While people often say “the cloud” when referring to most
software applications accessed through the Internet, Software as a Service
(SaaS) is still a term you’ll hear a lot. SaaS refers specifically to software
offered over the Internet as a service to you. But there is still a lot of
confusion about SaaS and why it’s an improvement over previous software
Traditionally, purchasing software has been a cumbersome
process. It involved an expensive upfront cost to buy servers and software
licenses that dictated how many users could install and use the software. Your
IT staff and software vendor helped install the new server (or servers) and
installed the software on each person’s computer.
Then, the real fun began. Ongoing server maintenance involved
software vendor support costs combined with IT staff or an IT vendor helping you
manage those servers, apply software updates and patches, and help users with
any issues. Many cities then find that their expensive software becomes
outdated after about 3-5 years unless the vendor aggressively updates it on an
ongoing basis. And those updates cost more money. Upselling is not uncommon as
software vendors rapidly turn out new products to which they suggest you upgrade.
It seems like you’re always dishing out upfront costs, unpredictably.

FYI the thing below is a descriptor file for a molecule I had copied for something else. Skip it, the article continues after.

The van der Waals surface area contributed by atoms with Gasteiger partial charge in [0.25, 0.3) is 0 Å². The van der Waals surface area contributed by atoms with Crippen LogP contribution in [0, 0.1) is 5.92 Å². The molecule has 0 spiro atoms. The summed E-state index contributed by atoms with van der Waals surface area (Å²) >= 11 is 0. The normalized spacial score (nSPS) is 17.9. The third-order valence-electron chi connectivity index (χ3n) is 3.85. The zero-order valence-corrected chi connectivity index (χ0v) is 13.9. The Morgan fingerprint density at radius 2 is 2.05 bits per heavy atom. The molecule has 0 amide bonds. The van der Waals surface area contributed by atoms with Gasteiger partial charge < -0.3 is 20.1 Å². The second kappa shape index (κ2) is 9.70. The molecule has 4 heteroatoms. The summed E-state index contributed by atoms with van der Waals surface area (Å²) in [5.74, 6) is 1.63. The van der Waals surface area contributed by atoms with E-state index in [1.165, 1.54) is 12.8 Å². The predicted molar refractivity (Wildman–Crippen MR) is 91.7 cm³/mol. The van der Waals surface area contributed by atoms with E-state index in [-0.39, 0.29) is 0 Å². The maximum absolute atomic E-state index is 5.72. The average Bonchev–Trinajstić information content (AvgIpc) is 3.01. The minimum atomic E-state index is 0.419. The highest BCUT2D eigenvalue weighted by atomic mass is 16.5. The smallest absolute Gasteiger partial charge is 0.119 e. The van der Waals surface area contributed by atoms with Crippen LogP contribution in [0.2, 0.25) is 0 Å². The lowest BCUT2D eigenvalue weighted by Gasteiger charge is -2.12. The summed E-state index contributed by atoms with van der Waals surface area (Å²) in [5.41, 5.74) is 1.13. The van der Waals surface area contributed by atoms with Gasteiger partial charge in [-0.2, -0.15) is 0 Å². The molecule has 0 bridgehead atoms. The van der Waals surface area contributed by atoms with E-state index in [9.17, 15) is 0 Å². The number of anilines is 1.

If it sounds like we’re making the old software delivery
model sound bad, our analysis is supported by the advantages of SaaS and trends
showing where technology is going. Software vendors have mostly switched to
offering SaaS models for nearly all important software and SaaS sales are already
in the billions every year. Those sales are expected to keep increasing.
So what led to SaaS rising to such prominence when it seems
like yesterday that buying onsite servers was the way to go? Here’s what
With such financial and quality benefits over traditional
software delivery models, SaaS has emerged as a clear winner for most businesses.
However, there are a few drawbacks that still linger around SaaS.
Even though there are a few negatives, most cities,
government entities, and other organizations have mostly agreed that those
risks and exceptions become more isolated and rare as time goes on. SaaS
becomes extremely compelling when cities realize they can eliminate capital
expenses, get rid of hardware, reduce overall costs, lessen the amount of IT
staff or vendor time dedicated to software support, and know that the vendor
will provide software updates along the way as part of the monthly fee.
In the 2010s, SaaS has truly evolved into a revolutionary
technology and has become part of the technology landscape for business and
government. The federal government has even passed legislation to push
government entities into moving to SaaS. If you still struggle with using traditional
software, it’s time to take a look at SaaS options to help save your city
To talk more about SaaS, please contact us.
Sophicity is excited to announce that we are now providing IT in
a Box to cities through our new municipal league partnership with Arkansas. We officially announced our partnership and answered questions for